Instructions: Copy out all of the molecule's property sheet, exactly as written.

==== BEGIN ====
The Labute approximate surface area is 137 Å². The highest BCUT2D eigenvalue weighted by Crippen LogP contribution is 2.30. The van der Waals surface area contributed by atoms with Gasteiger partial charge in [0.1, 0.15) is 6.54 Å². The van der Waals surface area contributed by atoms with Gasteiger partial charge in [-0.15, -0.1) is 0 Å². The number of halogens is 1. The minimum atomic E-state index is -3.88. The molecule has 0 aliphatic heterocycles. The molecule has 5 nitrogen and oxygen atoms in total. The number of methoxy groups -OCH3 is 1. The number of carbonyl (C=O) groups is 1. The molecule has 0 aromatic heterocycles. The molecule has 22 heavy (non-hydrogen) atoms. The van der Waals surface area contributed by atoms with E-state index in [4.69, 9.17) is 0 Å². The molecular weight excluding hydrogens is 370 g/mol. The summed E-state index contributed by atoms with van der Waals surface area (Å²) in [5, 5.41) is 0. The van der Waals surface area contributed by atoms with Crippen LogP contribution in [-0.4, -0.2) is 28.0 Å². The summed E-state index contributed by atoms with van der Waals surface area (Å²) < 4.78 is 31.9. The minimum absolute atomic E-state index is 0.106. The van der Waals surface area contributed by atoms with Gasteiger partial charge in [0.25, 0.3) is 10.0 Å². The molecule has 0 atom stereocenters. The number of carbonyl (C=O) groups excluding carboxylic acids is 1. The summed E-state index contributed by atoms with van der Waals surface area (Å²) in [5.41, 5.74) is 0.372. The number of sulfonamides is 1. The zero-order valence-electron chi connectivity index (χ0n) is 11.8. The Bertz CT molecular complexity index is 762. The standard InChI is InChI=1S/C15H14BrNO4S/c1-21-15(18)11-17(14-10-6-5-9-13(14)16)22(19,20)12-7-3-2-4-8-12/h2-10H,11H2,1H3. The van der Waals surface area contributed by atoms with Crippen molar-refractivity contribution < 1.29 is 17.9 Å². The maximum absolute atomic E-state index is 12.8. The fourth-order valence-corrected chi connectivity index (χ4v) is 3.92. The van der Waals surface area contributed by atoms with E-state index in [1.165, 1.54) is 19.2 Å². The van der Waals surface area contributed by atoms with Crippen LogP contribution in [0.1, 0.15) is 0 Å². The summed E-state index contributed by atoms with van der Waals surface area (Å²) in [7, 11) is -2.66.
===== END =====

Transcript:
The Labute approximate surface area is 137 Å². The highest BCUT2D eigenvalue weighted by Crippen LogP contribution is 2.30. The van der Waals surface area contributed by atoms with Gasteiger partial charge in [0.1, 0.15) is 6.54 Å². The van der Waals surface area contributed by atoms with Gasteiger partial charge in [-0.15, -0.1) is 0 Å². The number of halogens is 1. The minimum atomic E-state index is -3.88. The molecule has 0 aliphatic heterocycles. The molecule has 5 nitrogen and oxygen atoms in total. The number of methoxy groups -OCH3 is 1. The number of carbonyl (C=O) groups is 1. The molecule has 0 aromatic heterocycles. The molecule has 22 heavy (non-hydrogen) atoms. The van der Waals surface area contributed by atoms with E-state index in [4.69, 9.17) is 0 Å². The molecular weight excluding hydrogens is 370 g/mol. The summed E-state index contributed by atoms with van der Waals surface area (Å²) in [5, 5.41) is 0. The van der Waals surface area contributed by atoms with Crippen LogP contribution in [-0.4, -0.2) is 28.0 Å². The summed E-state index contributed by atoms with van der Waals surface area (Å²) < 4.78 is 31.9. The minimum absolute atomic E-state index is 0.106. The van der Waals surface area contributed by atoms with Gasteiger partial charge in [0.25, 0.3) is 10.0 Å². The molecule has 0 atom stereocenters. The number of carbonyl (C=O) groups excluding carboxylic acids is 1. The summed E-state index contributed by atoms with van der Waals surface area (Å²) in [5.41, 5.74) is 0.372. The number of sulfonamides is 1. The zero-order valence-electron chi connectivity index (χ0n) is 11.8. The Bertz CT molecular complexity index is 762. The standard InChI is InChI=1S/C15H14BrNO4S/c1-21-15(18)11-17(14-10-6-5-9-13(14)16)22(19,20)12-7-3-2-4-8-12/h2-10H,11H2,1H3. The van der Waals surface area contributed by atoms with Crippen molar-refractivity contribution < 1.29 is 17.9 Å². The maximum absolute atomic E-state index is 12.8. The fourth-order valence-corrected chi connectivity index (χ4v) is 3.92. The van der Waals surface area contributed by atoms with E-state index in [1.165, 1.54) is 19.2 Å². The van der Waals surface area contributed by atoms with Crippen LogP contribution in [0.1, 0.15) is 0 Å². The summed E-state index contributed by atoms with van der Waals surface area (Å²) in [7, 11) is -2.66.